In the second part of the study, overexpression of p16INK4A was investigated as a marker for the presence of an active HPV oncoprotein E7 in a subpopulation of colorectal carcinomas. It has been demonstrated that p16INK4A overexpression might specifically identify HPV infections that are biologically relevant in the carcinogenesis of head and neck squamous cell carcinomas and cervical carcinomas. However, it should be noted that expression of p16INK4A is not limited to HPV-positive tumors, and the use of this marker alone as an indicator of biologically relevant HPV infections inevitably entails the risk of including some HPV negative p16INK4A positive results [45]. In the present study, no significant correlation could be found between p16INK4A expression and the presence of an HPV infection. This might be explained by the fact that p16INK4A is aberrantly methylated in about 40% of sporadic CRC and is significantly correlated with loss of tumor suppressor function [47]. In the current study 26% of analyzed samples did not show p16INK4A expression, which is in agreement with the literature. Few studies have investigated the relationship between p16INK4A expression and colorectal adenocarcinoma. The reported frequency of p16INK4A protein expression in CRC varies from 17 to 99%, with the majority of investigations showing p16INK4A expression in more than two third of CRC [48]. In this study, we noted that p16INK4A protein was expressed in 74% of the colorectal adenocarcinomas and more than half (n = 38) showed a high level of p16INK4A expression. P16 is a nucleoprotein; the presence of staining in both the nuclei and the cytoplasm supports the finding that p16 gene is overexpressed. The change in subcellular location of the overexpressed nucleoprotein might account for its role in CRC carcinogenesis. The mechanism inducing the p16INK4A overexpression is probably different from promoter methylation and could presumably result from a compensatory response to cell cycle deregulation [48]. CDK4 overexpression could be the initial event leading to a reactive overexpression of p16INK4A and to a break in the G1-S transition through pRb phosphorylation [49].

No significant differences in clinical and pathological variables were found between CRC samples expressing p16INK4A and those not expressing p16INK4A, except for location. In accordance with others [47, 48] p16INK4A protein expression was more often seen in the distal colon and the rectum. In addition, there was a trend towards an association between strong p16INK4A expression and stage II and III tumors.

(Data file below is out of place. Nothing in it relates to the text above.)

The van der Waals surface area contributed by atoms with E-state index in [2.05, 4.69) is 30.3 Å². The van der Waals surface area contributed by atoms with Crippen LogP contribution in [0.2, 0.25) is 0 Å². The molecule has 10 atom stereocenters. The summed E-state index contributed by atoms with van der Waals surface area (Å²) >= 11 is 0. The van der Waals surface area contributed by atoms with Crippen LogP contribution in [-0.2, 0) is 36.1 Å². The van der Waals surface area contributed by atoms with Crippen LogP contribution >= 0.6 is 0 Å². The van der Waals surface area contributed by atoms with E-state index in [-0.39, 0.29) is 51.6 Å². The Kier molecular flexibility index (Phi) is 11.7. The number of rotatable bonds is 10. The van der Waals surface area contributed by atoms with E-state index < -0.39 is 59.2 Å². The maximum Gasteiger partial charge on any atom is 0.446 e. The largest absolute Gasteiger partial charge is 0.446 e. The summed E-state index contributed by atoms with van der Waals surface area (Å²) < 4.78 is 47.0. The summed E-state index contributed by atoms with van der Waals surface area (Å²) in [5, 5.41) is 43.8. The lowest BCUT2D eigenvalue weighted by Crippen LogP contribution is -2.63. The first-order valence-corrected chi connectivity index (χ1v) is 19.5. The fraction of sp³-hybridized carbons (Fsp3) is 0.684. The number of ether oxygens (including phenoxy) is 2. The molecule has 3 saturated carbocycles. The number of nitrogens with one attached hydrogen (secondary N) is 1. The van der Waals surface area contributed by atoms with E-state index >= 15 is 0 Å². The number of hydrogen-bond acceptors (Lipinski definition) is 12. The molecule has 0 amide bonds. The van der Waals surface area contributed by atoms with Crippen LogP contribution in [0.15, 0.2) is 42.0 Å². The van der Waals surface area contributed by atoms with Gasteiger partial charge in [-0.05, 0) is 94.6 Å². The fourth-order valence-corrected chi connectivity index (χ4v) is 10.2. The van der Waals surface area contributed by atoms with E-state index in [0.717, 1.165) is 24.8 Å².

The prognostic role of p16INK4A protein has been investigated in five studies. Three studies noted that p16INK4A expression was associated with poorer survival [4850]. In accordance to Norrie et al. [51] and Tada et al. [52], we found no relationship between p16INK4A expression and patient survival.

Conclusions

In conclusion, the presence of oncogenic HPV DNA in a small cohort of CRC samples, with high risk HPV 16 as the most prevalent type, was confirmed in the present study. However, in order to suggest that HPV might be involved in colon cancer, viral DNA incorporation into the host genome needs to be demonstrated by in situ hybridization. Additionally, the presence or absence of HPV in a non-malignant control group and tumor adjacent tissue needs to be investigated in order to determine whether HPV is merely an epiphenomenon in CRC or rather a potential cofactor in the development of the disease.

In addition, contrary to what has been observed in head and neck squamous cell cancer and cancer of the uterine cervix, p16INK4A does not seem to be a surrogate marker for an active HPV infection in CRC. Therefore, further functional analyses are necessary to elucidate the significance of the presence of HPV in CRC.

Notes

Declarations

Acknowledgements

The authors gratefully acknowledge support of the Special Research Fund of the University of Antwerp, Belgium. This work was further supported by the Cycle for Life action, organized by Roche Oncology.

Authors’ Affiliations

(1)
Laboratory of Cancer Research and Clinical Oncology, Department of Medical Oncology, University of Antwerp (UA/UZA), Wilrijk, Belgium
(2)
Department of Pathology, University Hospital of Antwerp (UZA), Edegem, Belgium
(3)
Research Laboratory on Human Reproduction, Université Libre de Bruxelles, Brussels, Belgium
(4)
Translational Cancer Research Group, Oncology Center, General Hospital St Augustinus, Wilrijk, Belgium

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  53. Pre-publication history

    1. The pre-publication history for this paper can be accessed here:http://www.biomedcentral.com/1471-2407/10/117/prepub

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This article is published under license to BioMed Central Ltd. This is an Open Access article distributed under the terms of the Creative Commons Attribution License (http://creativecommons.org/licenses/by/2.0), which permits unrestricted use, distribution, and reproduction in any medium, provided the original work is properly cited.